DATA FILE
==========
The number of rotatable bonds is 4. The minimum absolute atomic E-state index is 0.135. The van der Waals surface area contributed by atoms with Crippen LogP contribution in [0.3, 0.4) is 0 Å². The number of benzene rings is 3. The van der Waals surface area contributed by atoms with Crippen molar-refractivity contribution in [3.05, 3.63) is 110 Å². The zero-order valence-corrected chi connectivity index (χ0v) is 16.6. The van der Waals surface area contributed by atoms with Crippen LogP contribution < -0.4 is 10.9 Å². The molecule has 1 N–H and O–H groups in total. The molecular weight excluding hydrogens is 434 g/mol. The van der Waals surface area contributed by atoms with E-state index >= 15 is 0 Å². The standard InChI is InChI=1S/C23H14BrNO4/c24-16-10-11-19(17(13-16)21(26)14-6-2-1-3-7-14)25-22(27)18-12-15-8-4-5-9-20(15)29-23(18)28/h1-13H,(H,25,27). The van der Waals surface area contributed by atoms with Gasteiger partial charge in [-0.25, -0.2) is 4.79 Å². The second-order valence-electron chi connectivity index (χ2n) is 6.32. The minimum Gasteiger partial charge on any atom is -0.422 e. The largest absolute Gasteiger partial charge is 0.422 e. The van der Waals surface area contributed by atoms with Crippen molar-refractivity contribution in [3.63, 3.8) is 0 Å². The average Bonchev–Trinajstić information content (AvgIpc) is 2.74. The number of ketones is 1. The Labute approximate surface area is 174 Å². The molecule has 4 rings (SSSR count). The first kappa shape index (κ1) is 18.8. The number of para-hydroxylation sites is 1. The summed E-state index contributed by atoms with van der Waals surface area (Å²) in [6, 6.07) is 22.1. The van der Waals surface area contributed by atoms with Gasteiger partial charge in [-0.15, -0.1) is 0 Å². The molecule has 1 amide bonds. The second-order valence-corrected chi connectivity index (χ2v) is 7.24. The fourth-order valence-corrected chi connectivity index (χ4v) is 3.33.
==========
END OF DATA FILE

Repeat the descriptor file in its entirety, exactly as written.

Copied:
The number of rotatable bonds is 4. The minimum absolute atomic E-state index is 0.135. The van der Waals surface area contributed by atoms with Crippen LogP contribution in [0.3, 0.4) is 0 Å². The number of benzene rings is 3. The van der Waals surface area contributed by atoms with Crippen molar-refractivity contribution in [3.05, 3.63) is 110 Å². The zero-order valence-corrected chi connectivity index (χ0v) is 16.6. The van der Waals surface area contributed by atoms with Crippen LogP contribution < -0.4 is 10.9 Å². The molecule has 1 N–H and O–H groups in total. The molecular weight excluding hydrogens is 434 g/mol. The van der Waals surface area contributed by atoms with E-state index >= 15 is 0 Å². The standard InChI is InChI=1S/C23H14BrNO4/c24-16-10-11-19(17(13-16)21(26)14-6-2-1-3-7-14)25-22(27)18-12-15-8-4-5-9-20(15)29-23(18)28/h1-13H,(H,25,27). The van der Waals surface area contributed by atoms with Gasteiger partial charge in [-0.25, -0.2) is 4.79 Å². The second-order valence-electron chi connectivity index (χ2n) is 6.32. The minimum Gasteiger partial charge on any atom is -0.422 e. The largest absolute Gasteiger partial charge is 0.422 e. The van der Waals surface area contributed by atoms with Crippen molar-refractivity contribution in [3.63, 3.8) is 0 Å². The average Bonchev–Trinajstić information content (AvgIpc) is 2.74. The number of ketones is 1. The Labute approximate surface area is 174 Å². The molecule has 4 rings (SSSR count). The first kappa shape index (κ1) is 18.8. The number of para-hydroxylation sites is 1. The summed E-state index contributed by atoms with van der Waals surface area (Å²) in [6, 6.07) is 22.1. The van der Waals surface area contributed by atoms with Gasteiger partial charge in [-0.15, -0.1) is 0 Å². The molecule has 1 amide bonds. The second-order valence-corrected chi connectivity index (χ2v) is 7.24. The fourth-order valence-corrected chi connectivity index (χ4v) is 3.33.